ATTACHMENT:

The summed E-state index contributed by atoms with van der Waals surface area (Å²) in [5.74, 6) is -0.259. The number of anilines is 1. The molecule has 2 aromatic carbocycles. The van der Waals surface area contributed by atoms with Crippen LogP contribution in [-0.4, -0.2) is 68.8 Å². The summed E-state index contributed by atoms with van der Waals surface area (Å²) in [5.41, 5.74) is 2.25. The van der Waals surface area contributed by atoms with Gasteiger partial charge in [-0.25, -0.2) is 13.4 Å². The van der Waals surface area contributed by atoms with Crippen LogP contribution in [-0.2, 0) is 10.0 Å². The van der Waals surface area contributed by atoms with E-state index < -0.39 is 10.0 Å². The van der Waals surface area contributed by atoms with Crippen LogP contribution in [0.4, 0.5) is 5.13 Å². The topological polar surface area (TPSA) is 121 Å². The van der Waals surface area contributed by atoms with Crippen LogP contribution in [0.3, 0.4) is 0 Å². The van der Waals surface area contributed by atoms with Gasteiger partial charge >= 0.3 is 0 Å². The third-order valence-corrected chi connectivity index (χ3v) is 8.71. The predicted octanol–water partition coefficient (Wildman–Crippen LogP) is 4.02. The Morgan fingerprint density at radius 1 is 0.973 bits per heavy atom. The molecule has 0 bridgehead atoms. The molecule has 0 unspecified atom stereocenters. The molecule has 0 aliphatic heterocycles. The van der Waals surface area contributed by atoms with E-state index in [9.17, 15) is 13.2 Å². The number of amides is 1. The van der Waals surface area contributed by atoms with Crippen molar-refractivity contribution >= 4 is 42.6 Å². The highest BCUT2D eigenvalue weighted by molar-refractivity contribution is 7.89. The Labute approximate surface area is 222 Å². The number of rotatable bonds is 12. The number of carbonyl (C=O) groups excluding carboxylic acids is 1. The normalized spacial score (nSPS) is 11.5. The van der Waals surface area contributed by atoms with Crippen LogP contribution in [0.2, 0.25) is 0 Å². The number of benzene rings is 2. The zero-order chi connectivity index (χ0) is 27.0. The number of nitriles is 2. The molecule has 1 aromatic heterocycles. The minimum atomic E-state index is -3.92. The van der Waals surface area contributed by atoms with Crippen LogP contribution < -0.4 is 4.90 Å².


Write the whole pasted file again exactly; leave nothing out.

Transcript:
The summed E-state index contributed by atoms with van der Waals surface area (Å²) in [5.74, 6) is -0.259. The number of anilines is 1. The molecule has 2 aromatic carbocycles. The van der Waals surface area contributed by atoms with Crippen LogP contribution in [-0.4, -0.2) is 68.8 Å². The summed E-state index contributed by atoms with van der Waals surface area (Å²) in [5.41, 5.74) is 2.25. The van der Waals surface area contributed by atoms with Gasteiger partial charge in [-0.25, -0.2) is 13.4 Å². The van der Waals surface area contributed by atoms with Crippen LogP contribution in [-0.2, 0) is 10.0 Å². The van der Waals surface area contributed by atoms with E-state index < -0.39 is 10.0 Å². The van der Waals surface area contributed by atoms with Crippen LogP contribution in [0.4, 0.5) is 5.13 Å². The topological polar surface area (TPSA) is 121 Å². The van der Waals surface area contributed by atoms with Crippen LogP contribution in [0.3, 0.4) is 0 Å². The van der Waals surface area contributed by atoms with Gasteiger partial charge >= 0.3 is 0 Å². The third-order valence-corrected chi connectivity index (χ3v) is 8.71. The predicted octanol–water partition coefficient (Wildman–Crippen LogP) is 4.02. The Morgan fingerprint density at radius 1 is 0.973 bits per heavy atom. The molecule has 0 bridgehead atoms. The molecule has 0 unspecified atom stereocenters. The molecule has 0 aliphatic heterocycles. The van der Waals surface area contributed by atoms with E-state index in [9.17, 15) is 13.2 Å². The number of amides is 1. The van der Waals surface area contributed by atoms with Crippen molar-refractivity contribution >= 4 is 42.6 Å². The highest BCUT2D eigenvalue weighted by molar-refractivity contribution is 7.89. The Labute approximate surface area is 222 Å². The number of rotatable bonds is 12. The number of carbonyl (C=O) groups excluding carboxylic acids is 1. The normalized spacial score (nSPS) is 11.5. The van der Waals surface area contributed by atoms with Crippen LogP contribution in [0.2, 0.25) is 0 Å². The number of benzene rings is 2. The zero-order chi connectivity index (χ0) is 27.0. The number of nitriles is 2. The molecule has 1 aromatic heterocycles. The minimum atomic E-state index is -3.92. The van der Waals surface area contributed by atoms with Crippen LogP contribution < -0.4 is 4.90 Å².